By Matt ZwolinskiAUGUSTA, Ga.
(AP) The island’s largest banks are on the verge of defaulting on loans, as a growing wave of bankruptcies and bankruptcies in the island’s financial sector is hitting the island hard.
In a letter to Congress, Puerto Rico Gov.
Ricardo Rosselló said the island needs to declare bankruptcy as soon as possible if the economy is to recover.
The island has lost nearly half its banking sector since January as companies and individuals defaulted on their debts.
Rosselló cited a study from the International Monetary Fund that found Puerto Rico could be the hardest-hit state in the United States in terms of financial distress.
The IMF said Puerto Rico is already the fourth most indebted state in terms to GDP in the world.
In March, the island of 1.4 million people declared bankruptcy and cut its capital gains tax to 1 percent.
The governor has called for the state to start paying creditors.
The Puerto Rico General Assembly on Wednesday approved a bill to extend the debt-service agreement until at least the end of 2020.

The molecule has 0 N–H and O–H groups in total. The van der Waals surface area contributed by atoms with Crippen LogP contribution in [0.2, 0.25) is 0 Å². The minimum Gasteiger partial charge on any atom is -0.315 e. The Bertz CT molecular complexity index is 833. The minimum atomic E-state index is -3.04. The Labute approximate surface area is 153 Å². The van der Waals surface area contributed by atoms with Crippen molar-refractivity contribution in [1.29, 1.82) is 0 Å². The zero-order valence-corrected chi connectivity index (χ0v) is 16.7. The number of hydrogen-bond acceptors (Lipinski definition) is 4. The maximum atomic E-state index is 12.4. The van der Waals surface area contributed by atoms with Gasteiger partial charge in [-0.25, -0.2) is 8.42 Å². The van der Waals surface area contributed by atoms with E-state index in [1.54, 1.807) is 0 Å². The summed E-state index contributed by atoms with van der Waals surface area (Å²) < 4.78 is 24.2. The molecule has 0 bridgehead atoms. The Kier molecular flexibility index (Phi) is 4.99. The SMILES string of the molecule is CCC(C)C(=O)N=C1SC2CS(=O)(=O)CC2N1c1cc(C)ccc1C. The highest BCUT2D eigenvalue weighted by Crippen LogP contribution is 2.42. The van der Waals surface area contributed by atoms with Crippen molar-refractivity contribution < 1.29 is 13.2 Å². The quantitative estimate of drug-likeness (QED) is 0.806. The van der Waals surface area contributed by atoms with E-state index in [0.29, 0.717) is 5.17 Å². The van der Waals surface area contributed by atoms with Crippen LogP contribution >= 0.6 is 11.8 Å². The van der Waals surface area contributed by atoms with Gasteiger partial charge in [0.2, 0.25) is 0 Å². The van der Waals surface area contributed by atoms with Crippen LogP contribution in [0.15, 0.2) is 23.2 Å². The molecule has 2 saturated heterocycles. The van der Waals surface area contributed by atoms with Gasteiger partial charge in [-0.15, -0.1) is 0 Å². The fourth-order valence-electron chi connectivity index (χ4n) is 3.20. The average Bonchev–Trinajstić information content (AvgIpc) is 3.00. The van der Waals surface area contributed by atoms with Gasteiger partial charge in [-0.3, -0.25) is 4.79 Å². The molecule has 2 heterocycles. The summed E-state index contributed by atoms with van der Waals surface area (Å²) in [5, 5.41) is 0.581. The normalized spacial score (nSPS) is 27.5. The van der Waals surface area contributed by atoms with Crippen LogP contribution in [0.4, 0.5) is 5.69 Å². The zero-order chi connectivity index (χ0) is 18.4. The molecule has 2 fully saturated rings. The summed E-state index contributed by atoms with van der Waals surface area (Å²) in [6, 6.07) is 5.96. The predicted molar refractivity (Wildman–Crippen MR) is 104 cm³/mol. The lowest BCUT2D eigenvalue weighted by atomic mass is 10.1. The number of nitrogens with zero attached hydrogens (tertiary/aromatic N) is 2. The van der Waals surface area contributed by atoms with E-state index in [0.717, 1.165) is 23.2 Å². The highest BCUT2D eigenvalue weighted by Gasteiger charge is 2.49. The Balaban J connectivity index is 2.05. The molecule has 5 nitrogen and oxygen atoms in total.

The legislation, which passed by a 5-4 vote, gives the island the right to begin paying back debts that are already in place.
Rosseló has been calling for the debt relief, which would include $3 billion in tax credits and the possibility of repaying loans.
The debt-servicing agreement is only the latest in a string of economic problems in Puerto Rico.
The economy contracted in May and June, according to the latest figures from the Puerto Rico Department of Finance.
It contracted again in September, and was down 5 percent in October.
The government’s economic outlook for the rest of the year is negative.
In the first quarter of 2019, Puerto Ricans had the third-lowest unemployment rate in the country behind Texas and Florida, according the Puerto Rican Labor Department.
The unemployment rate is below the national average of 7.4 percent.